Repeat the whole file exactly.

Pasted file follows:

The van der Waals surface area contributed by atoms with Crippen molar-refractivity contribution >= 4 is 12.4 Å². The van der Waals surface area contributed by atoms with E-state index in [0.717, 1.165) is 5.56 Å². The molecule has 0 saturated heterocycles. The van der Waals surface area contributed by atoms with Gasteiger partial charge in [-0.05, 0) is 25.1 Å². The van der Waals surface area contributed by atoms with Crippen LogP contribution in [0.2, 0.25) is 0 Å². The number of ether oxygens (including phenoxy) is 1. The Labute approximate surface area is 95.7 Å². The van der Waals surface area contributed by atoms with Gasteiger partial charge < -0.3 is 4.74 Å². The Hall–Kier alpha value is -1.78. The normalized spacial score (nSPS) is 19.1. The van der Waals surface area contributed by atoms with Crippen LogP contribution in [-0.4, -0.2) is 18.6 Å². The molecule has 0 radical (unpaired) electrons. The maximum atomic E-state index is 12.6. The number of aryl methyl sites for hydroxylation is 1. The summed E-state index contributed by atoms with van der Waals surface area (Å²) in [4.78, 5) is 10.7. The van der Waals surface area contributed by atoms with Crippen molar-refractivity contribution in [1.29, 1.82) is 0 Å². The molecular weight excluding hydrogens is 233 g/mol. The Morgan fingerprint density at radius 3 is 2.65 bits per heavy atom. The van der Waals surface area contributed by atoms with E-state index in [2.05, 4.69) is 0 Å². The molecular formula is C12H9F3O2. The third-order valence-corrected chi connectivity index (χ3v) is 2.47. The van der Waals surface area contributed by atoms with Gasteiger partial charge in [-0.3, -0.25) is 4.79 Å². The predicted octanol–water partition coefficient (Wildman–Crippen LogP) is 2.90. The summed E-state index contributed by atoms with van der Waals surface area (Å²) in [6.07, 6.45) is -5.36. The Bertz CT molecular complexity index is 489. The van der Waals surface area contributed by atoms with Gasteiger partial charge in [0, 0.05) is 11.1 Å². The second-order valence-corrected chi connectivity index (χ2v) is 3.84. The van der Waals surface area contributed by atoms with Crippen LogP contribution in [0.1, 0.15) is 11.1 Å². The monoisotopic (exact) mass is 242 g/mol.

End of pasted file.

The van der Waals surface area contributed by atoms with Crippen molar-refractivity contribution >= 4 is 12.4 Å². The van der Waals surface area contributed by atoms with E-state index in [0.717, 1.165) is 5.56 Å². The molecule has 0 saturated heterocycles. The van der Waals surface area contributed by atoms with Gasteiger partial charge in [-0.05, 0) is 25.1 Å². The van der Waals surface area contributed by atoms with Crippen LogP contribution in [0.2, 0.25) is 0 Å². The number of ether oxygens (including phenoxy) is 1. The Labute approximate surface area is 95.7 Å². The van der Waals surface area contributed by atoms with Gasteiger partial charge < -0.3 is 4.74 Å². The Hall–Kier alpha value is -1.78. The normalized spacial score (nSPS) is 19.1. The van der Waals surface area contributed by atoms with Crippen LogP contribution in [-0.4, -0.2) is 18.6 Å². The molecule has 0 radical (unpaired) electrons. The maximum atomic E-state index is 12.6. The number of aryl methyl sites for hydroxylation is 1. The summed E-state index contributed by atoms with van der Waals surface area (Å²) in [4.78, 5) is 10.7. The van der Waals surface area contributed by atoms with Crippen molar-refractivity contribution in [1.29, 1.82) is 0 Å². The molecular weight excluding hydrogens is 233 g/mol. The Morgan fingerprint density at radius 3 is 2.65 bits per heavy atom. The van der Waals surface area contributed by atoms with E-state index in [2.05, 4.69) is 0 Å². The molecular formula is C12H9F3O2. The third-order valence-corrected chi connectivity index (χ3v) is 2.47. The van der Waals surface area contributed by atoms with Gasteiger partial charge in [-0.3, -0.25) is 4.79 Å². The predicted octanol–water partition coefficient (Wildman–Crippen LogP) is 2.90. The summed E-state index contributed by atoms with van der Waals surface area (Å²) in [6.07, 6.45) is -5.36. The Bertz CT molecular complexity index is 489. The van der Waals surface area contributed by atoms with Gasteiger partial charge in [0, 0.05) is 11.1 Å². The second-order valence-corrected chi connectivity index (χ2v) is 3.84. The van der Waals surface area contributed by atoms with Crippen LogP contribution in [0.1, 0.15) is 11.1 Å². The monoisotopic (exact) mass is 242 g/mol.